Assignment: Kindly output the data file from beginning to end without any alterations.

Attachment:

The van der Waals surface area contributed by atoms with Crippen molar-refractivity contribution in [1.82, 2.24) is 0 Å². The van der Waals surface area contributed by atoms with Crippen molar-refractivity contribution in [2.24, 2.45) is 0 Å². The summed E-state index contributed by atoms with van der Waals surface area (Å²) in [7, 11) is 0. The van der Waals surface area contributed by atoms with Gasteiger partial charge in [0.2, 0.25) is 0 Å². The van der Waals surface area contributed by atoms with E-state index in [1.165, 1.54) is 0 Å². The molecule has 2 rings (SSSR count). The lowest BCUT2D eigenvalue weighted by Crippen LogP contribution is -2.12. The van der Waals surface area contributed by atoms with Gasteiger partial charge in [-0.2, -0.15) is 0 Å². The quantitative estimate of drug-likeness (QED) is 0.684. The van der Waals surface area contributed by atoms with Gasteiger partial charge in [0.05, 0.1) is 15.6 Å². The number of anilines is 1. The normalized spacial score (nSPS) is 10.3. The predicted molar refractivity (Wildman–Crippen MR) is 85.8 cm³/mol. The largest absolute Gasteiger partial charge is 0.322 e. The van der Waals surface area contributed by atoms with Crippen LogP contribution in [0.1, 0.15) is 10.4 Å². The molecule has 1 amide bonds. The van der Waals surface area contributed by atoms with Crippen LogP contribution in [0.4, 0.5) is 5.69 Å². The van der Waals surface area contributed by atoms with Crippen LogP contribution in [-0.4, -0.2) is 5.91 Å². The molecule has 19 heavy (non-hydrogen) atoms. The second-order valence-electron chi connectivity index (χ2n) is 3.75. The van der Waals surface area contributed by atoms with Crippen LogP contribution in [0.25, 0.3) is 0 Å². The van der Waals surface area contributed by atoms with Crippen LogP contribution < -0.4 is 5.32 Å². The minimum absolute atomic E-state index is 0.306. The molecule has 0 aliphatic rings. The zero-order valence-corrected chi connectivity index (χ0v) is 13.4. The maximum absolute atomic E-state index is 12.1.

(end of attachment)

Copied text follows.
The van der Waals surface area contributed by atoms with Crippen molar-refractivity contribution in [1.82, 2.24) is 0 Å². The van der Waals surface area contributed by atoms with Crippen molar-refractivity contribution in [2.24, 2.45) is 0 Å². The summed E-state index contributed by atoms with van der Waals surface area (Å²) in [7, 11) is 0. The van der Waals surface area contributed by atoms with Gasteiger partial charge in [0.2, 0.25) is 0 Å². The van der Waals surface area contributed by atoms with E-state index in [1.165, 1.54) is 0 Å². The molecule has 2 rings (SSSR count). The lowest BCUT2D eigenvalue weighted by Crippen LogP contribution is -2.12. The van der Waals surface area contributed by atoms with Gasteiger partial charge in [-0.2, -0.15) is 0 Å². The quantitative estimate of drug-likeness (QED) is 0.684. The van der Waals surface area contributed by atoms with Gasteiger partial charge in [0.05, 0.1) is 15.6 Å². The number of anilines is 1. The normalized spacial score (nSPS) is 10.3. The predicted molar refractivity (Wildman–Crippen MR) is 85.8 cm³/mol. The largest absolute Gasteiger partial charge is 0.322 e. The van der Waals surface area contributed by atoms with Crippen LogP contribution in [0.1, 0.15) is 10.4 Å². The molecule has 1 amide bonds. The van der Waals surface area contributed by atoms with Crippen LogP contribution in [0.4, 0.5) is 5.69 Å². The van der Waals surface area contributed by atoms with Crippen LogP contribution in [-0.4, -0.2) is 5.91 Å². The molecule has 19 heavy (non-hydrogen) atoms. The second-order valence-electron chi connectivity index (χ2n) is 3.75. The van der Waals surface area contributed by atoms with Crippen LogP contribution in [0.25, 0.3) is 0 Å². The van der Waals surface area contributed by atoms with Crippen LogP contribution < -0.4 is 5.32 Å². The minimum absolute atomic E-state index is 0.306. The molecule has 0 aliphatic rings. The zero-order valence-corrected chi connectivity index (χ0v) is 13.4. The maximum absolute atomic E-state index is 12.1.